The first time he'd ever seen her he'd thought of a magpie, but now she seemed more like a pigeon, drab and directionless, pecking at anything that looked as if it might be edible.
Then along comes Noel, who is really the stronger of the two. He is the type of kid that is just plain odd. He's very bright and lives inside his own head. That means that other kids don't like him, and he tends to make most adults uncomfortable. But occasionally someone will take notice and see something else in them (I think his teacher Mr. Waring eventually did this with him). And Vee eventually sees it, too.

This novel explores the difficulties of living in Britain during the war and The Blitz, with rationing and children being shipped away. It is a war novel without the war. You catch glimpses of the war, in the growl of an airplane overhead, the mention of a ration book, the blackouts, but in St. Albans they are relatively safe from the horrors of war. 

This is one of those quiet stories. It isn't rambunctious, exciting or edge-of-your-seat suspense. It's quiet and gentle. The writing is very easy to read, but it could get a little clipped at times for my taste.

The relationship between Vee and Noel grows throughout the story, and in the end I think they sort of save one another. I love the imagery used throughout the story, particularly in the way that Noel looks at the world. At one point he is talking of a wooden puzzle he'd been given of a street of houses with removable facades, so that you can see what is happening behind the walls, windows and doors. could see cooks in kitchens, children in nurseries, a lady brushing her hair, a gentleman reading a newspaper. It revealed a world of calm and quiet activity, whereas the truth was that you never knew, when you lifted the flap, who you'd find hitting whom, who'd be crying in the corner, who'd be steeling themselves to jump from a window. There were bombs outside, but inside was worse.
I would like to thank TLC Book Tours for including me on this tour. Check out the website for the full tour schedule:
Tuesday, July 28th: 100 Pages a Day … Stephanie’s Book Reviews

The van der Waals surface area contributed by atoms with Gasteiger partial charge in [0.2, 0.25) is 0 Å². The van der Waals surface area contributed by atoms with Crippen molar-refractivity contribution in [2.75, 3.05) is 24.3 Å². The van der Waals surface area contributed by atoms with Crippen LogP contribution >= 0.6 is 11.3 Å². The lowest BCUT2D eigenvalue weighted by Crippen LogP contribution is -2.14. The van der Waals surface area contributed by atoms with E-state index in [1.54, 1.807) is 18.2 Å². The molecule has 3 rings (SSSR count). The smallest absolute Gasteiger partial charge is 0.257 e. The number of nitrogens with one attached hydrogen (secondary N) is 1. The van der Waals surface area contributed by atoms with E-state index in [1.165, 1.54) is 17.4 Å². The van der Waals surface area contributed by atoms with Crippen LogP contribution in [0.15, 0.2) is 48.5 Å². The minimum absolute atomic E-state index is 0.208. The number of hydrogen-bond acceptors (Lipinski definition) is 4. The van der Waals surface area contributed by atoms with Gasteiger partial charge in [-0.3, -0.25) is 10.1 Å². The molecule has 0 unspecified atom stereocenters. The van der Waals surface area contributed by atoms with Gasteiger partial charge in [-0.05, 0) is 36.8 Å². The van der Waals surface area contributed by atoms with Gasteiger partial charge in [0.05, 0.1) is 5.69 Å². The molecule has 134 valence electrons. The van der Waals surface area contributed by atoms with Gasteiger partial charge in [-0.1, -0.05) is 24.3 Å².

Wednesday, July 29th: BookNAround
Thursday, July 30th: No More Grumpy Bookseller
Friday, July 31st: From the TBR Pile
Monday, August 3rd: Raven Haired Girl
Tuesday, August 4th: Savvy Verse & Wit
Wednesday, August 5th: A Bookworm’s World
Thursday, August 6th: Dwell in Possibility
Monday, August 10th: Cerebral Girl in a Redneck World
Wednesday, August 12th: Cold Read
Thursday, August 13th: The Book Binder’s Daughter
Monday, August 17th: Doing Dewey
Tuesday, August 18th: Kissin Blue Karen
Wednesday, August 19th: FictionZeal
Thursday, August 20th: Bilbiophiliac
Friday, August 21st: For the Love of Words

My final word: Unadorned and restrained, there was something wistful about this story. It felt sentimental and at times a little morose. But I thought it was a sweet war novel. It is about friendship and what defines (or redefines) family. I would wholeheartedly recommend this one when looking for a quiet read with real characters.

Buy Now:
Barnes and Noble

My Rating:


I received a copy of this book to review through TLC Book Tours and the publisher, in exchange for my honest opinion. I was not financially compensated in any way, and the opinions expressed are my own and based on my observations while reading this novel. The book that I received was an uncorrected proof, and quotes could differ from the final release. 

1 comment:

Heather J @ TLC Book Tours said...

I really enjoy stories set during war that aren't specifically ABOUT war, stories that give a glimpse into everyday life.

Thanks for being a part of the tour.